In order to get this user information, a mapping needs to be provided for the following items
    • roles: This is the field for where either a single authorization role or a list of authorization roles will be
      specified.
      Note that this is not where you paste a list of roles, this is the name of a field in the JWT where the
      user's roles are specified.
      For help with role definitions, see {doc}custom_rbac.(Required)
    • userID: This is the field for a unique identifier for the user; this is frequently the same as username
      and/or email. (Optional, omit if empty)
    • username: This is the field for the user's unique username; this is frequently the same as username
      and/or email. (Optional, omit if empty)
    • firstName: This is the field for the user's first name. (Optional, omit if empty)
    • lastName: This is the field for the user's last name. (Optional, omit if empty)
    • email: This is the field for the user's email. (Optional, omit if empty)
  • audience: This is part of the JWT standard. The aud field for any JWT you create must be a value in this list. For
    example in the above configuration, any token that has an aud field that is not set to api://defaults, the token
    will be automatically rejected by Arthur. If you are having trouble finding this value, it is frequently the same as
    your resourceID. Remember to format this as a list, not a single value.
If your IdP has CORS restrictions see
[Appendix B](#appendix-b-setup-for-idps-with-cors-restrictions) below for a workaround.

4. Apply the Arthur IdP YAML configuration

Once you have your YAML configuration file ready, you need to add it to your Arthur installation. With the Arthur admin console open, navigate to the "Use a 3rd Party Global Identity Provider" section and select "OIDC". This will expose a text box for you to paste the YAML config file assembled above. When pasting, make sure whitespace is preserved and the YAML document has consistent spacing (do not mix tabs and spaces). Here is a screenshot of the config section:

Once you have added your config files, scroll to the bottom and click "Save" to save the config. Then go to the latest
version and click "Deploy" to roll out the change to the cluster.

5. Create organization user roles to match the IdP user groups

In order to complete this section, you will need access to the Arthur superadmin user credentials set during your install, or you will need to be able to assume the role defined in the Arthur IdP config YAML created above in the globalRoleDefs section.

In order to use the API example linked below, you will need a Bearer token (authentication token) to include with your API request. There are a few options available to retrieve a token:

  1. Retrieve a global role token directly from your IdP - Most IdPs will have a method to retrieve tokens for users. Some companies make scripts or APIs that allow retrieving a token. If your IdP does not have an automated method to retrieve a token, you can try setting up a tool like https://oidcdebugger.com (this may involve adding https://oidcdebugger.com as an allowed URL in your IdP settings).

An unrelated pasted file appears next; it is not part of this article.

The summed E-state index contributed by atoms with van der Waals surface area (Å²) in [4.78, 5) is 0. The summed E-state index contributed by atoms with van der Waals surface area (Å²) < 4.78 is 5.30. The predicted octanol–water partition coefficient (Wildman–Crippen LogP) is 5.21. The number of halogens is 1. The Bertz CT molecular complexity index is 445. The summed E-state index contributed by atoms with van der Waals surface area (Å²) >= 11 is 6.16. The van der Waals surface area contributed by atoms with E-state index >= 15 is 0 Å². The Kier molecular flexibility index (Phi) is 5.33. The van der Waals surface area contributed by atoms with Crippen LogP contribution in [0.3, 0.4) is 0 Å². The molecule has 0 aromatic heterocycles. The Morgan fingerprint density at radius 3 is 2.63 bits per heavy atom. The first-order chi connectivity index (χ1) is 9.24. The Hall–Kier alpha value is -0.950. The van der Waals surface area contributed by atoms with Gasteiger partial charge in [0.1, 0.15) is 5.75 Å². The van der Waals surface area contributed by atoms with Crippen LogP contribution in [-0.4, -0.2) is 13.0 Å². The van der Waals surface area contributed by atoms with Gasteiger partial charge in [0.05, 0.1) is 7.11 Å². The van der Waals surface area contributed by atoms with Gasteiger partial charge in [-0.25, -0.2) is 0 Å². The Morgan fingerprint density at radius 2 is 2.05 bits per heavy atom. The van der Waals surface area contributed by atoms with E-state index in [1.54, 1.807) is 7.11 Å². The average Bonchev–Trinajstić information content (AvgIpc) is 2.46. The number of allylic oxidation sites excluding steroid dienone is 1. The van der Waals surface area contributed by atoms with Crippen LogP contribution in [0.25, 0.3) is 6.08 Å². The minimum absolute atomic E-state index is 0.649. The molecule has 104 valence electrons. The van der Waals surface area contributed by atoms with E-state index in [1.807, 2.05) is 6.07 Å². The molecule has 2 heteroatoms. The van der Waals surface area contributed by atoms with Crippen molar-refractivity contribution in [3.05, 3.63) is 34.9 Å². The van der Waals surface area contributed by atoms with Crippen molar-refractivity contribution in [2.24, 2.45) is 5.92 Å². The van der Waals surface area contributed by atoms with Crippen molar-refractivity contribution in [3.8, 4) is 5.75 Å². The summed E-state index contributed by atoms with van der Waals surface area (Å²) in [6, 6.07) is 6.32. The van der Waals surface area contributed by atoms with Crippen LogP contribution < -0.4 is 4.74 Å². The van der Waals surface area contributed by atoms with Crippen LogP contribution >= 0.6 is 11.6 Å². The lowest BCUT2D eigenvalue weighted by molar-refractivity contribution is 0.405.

2. Retrieve a global role token from your browser cookies - If you sign in to Arthur as a user with a global role, the UI will not be fully functional, but it will have a valid access token in the cookies. If you navigate to your browser's developer console and then go to the Application Storage/Cookies section, you should see a cookie like ArthurAuth0, which is your authentication token. Note: if your user has a large number of groups, there may be multiple cookies of the form ArthurAuthN. In this case your token was too large to fit in the browser cookie, so it had to be split. You can assemble the full token by concatenating the values of the ArthurAuthN cookies in order.
  3. Use the /login API endpoint with the superadmin user's credentials set during the Arthur install (only available on-prem).

Using either of those credentials, we can use the Arthur API to define roles in Arthur that match the user group names in your IdP. See the {ref}creating_organization_roles section for an example API request to create custom roles in Arthur. Importantly, the role names must uniquely match to a user group in your IdP in order for your users to be able to assume those permissions in Arthur. Therefore, the roles in Arthur must be globally unique in the entire Arthur installation.

6. Test Access

At this point everything should be configured correctly to sign in to Arthur via SSO. Either navigate to your IdP or the Arthur homepage to test logging in.

7. Cleaning Up

Once users are successfully able to log in to Arthur via the IdP, you should do the following to ensure proper security best-practices remain enforced:

  • Restrict any Arthur global roles to only allow access to essential admin functions
  • Set the Arthur superadmin user password securely, and either store the password in a vault, or discard the password entirely. superadmin shouldn't be used going forward.
  • Set up a policy to routinely rotate the superadmin password to keep it secure

Together, these practices will help ensure the security of your Arthur installation, and will give your IdP sole control over the platform and who is able to access it.

Common Troubleshooting

If after following the steps above, users are not able to log in via the IdP try some of these common troubleshooting tips:

Does the user properly redirected to the IdP's log in screen?

If not, there is likely a configuration error in the Arthur YAML config with the IdP discovery URL. Double check that the url entered resolved correctly when you append /.well-known/openid-configuration to the end of it. The full URL should be viewable in your browser or via a REST client.

Once the user authenticates with the IdP, are they redirected to the Arthur homepage?